PHNOM PENH - A senior Khmer Rouge prison guard on Thursday told a war crimes tribunal he was forced to send thousands of detainees to an execution site, where they were brutally killed and their bodies thrown into mass graves.

Him Huy, 54, a guard at Phnom Penh's notorious S-21 prison, said he was ordered by Pol Pot's chief jailor to transport prisoners to a rice field where they were stripped naked and beaten with clubs as they bled to death.

All prisoners were blindfolded so they did not know where they were taken and their hands were tied up to prevent them from contesting us, Huy told the joint United Nations-Cambodian tribunal.

They were asked to sit on the edge of the pits and they were struck with stick on their necks, he said, his voice breaking as he gave his harrowing account of the Choeung Ek executions.

Their throats were slashed before we removed their handcuffs and clothes, and they were thrown into the pits.

Huy was testifying against S-21 chief Duch, whose real name is Kaing Guek Eav, the first of the five indicted former Khmer Rouge cadres to face trial.


Duch faces a maximum sentence of life in prison if convicted on charges of war crimes, crimes against humanity, torture and murder.

Huy said he saw the charred bodies of four Westerners on a pile of burning tires a few block away from S-21, where he said about 100 children were detained inside a compound with their mothers.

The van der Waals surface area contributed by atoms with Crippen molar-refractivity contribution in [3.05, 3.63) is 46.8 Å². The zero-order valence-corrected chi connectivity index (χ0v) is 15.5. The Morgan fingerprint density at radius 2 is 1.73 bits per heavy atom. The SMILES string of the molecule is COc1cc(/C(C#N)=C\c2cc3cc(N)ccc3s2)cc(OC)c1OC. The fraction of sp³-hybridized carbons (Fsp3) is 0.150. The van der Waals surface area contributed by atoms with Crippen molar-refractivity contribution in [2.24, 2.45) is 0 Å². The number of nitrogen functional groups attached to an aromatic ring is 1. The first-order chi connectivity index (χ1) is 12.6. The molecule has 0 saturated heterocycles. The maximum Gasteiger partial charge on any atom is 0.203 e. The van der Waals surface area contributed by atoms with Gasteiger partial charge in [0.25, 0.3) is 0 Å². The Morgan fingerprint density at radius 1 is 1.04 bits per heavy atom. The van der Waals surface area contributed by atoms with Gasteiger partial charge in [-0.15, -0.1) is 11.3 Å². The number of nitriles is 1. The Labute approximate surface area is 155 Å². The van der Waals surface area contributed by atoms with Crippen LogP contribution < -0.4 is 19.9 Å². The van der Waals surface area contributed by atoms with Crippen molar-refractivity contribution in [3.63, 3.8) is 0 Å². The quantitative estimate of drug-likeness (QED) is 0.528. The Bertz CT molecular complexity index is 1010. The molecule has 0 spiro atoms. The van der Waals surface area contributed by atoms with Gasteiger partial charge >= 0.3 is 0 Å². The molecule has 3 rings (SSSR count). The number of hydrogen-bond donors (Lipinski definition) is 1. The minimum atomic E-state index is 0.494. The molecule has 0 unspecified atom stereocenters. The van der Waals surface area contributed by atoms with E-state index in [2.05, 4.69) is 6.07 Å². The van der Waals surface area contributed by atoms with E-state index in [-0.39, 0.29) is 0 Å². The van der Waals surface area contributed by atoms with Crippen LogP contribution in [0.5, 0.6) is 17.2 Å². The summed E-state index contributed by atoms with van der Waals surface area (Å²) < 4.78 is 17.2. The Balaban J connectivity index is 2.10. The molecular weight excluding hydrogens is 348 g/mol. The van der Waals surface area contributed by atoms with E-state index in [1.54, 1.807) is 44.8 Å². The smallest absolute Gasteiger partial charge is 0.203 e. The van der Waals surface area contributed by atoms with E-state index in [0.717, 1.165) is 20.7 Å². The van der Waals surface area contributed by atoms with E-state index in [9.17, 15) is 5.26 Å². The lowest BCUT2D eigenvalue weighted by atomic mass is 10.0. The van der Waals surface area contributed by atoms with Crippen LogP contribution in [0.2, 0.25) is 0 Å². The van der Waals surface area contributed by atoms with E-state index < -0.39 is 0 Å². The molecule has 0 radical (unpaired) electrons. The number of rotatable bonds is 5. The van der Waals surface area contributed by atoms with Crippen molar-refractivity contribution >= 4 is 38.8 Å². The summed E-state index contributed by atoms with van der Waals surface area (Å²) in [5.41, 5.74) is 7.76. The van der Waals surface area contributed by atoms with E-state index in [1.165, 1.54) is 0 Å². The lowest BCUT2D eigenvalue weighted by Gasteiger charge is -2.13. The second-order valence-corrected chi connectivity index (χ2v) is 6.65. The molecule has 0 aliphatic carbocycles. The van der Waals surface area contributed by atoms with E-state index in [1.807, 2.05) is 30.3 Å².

All were later executed.

No one could dare to do anything without Duch's approval, Huy added, as Duch listened attentively.

Choeung Ek, 17km south of Phnom Penh, is now a memorial to the horrors of the Khmer Rouge's 1975-1979 killing fields reign of terror, when 1.7 million Cambodians were killed.

The burial site, one of 343 across the country, is covered with 129 graves, with the skulls of about 5,000 Cambodians on display in a stupa.

Duch, who has been detained since 1999, wept repeatedly as he prayed before the skulls of his victims during a visit to Choeung Ek in February last year.

The tribunal has also indicted second-in-command Nuon Chea, former President Khieu Samphan and ex-foreign minister Ieng Sary and his wife, both lifelong friends of Pol Pot.

Duch has admitted involvement in the killings of 14,000 people at the S-21 prison, but says he was only following orders.

The others facing trial have denied knowledge of the atrocities, while Brother Number One Pol Pot, the architect of the ultra-Maoist revolution, died in 1998 near the Thai-Cambodia border.
(Reporting by Ek Madra; Editing by Martin Petty)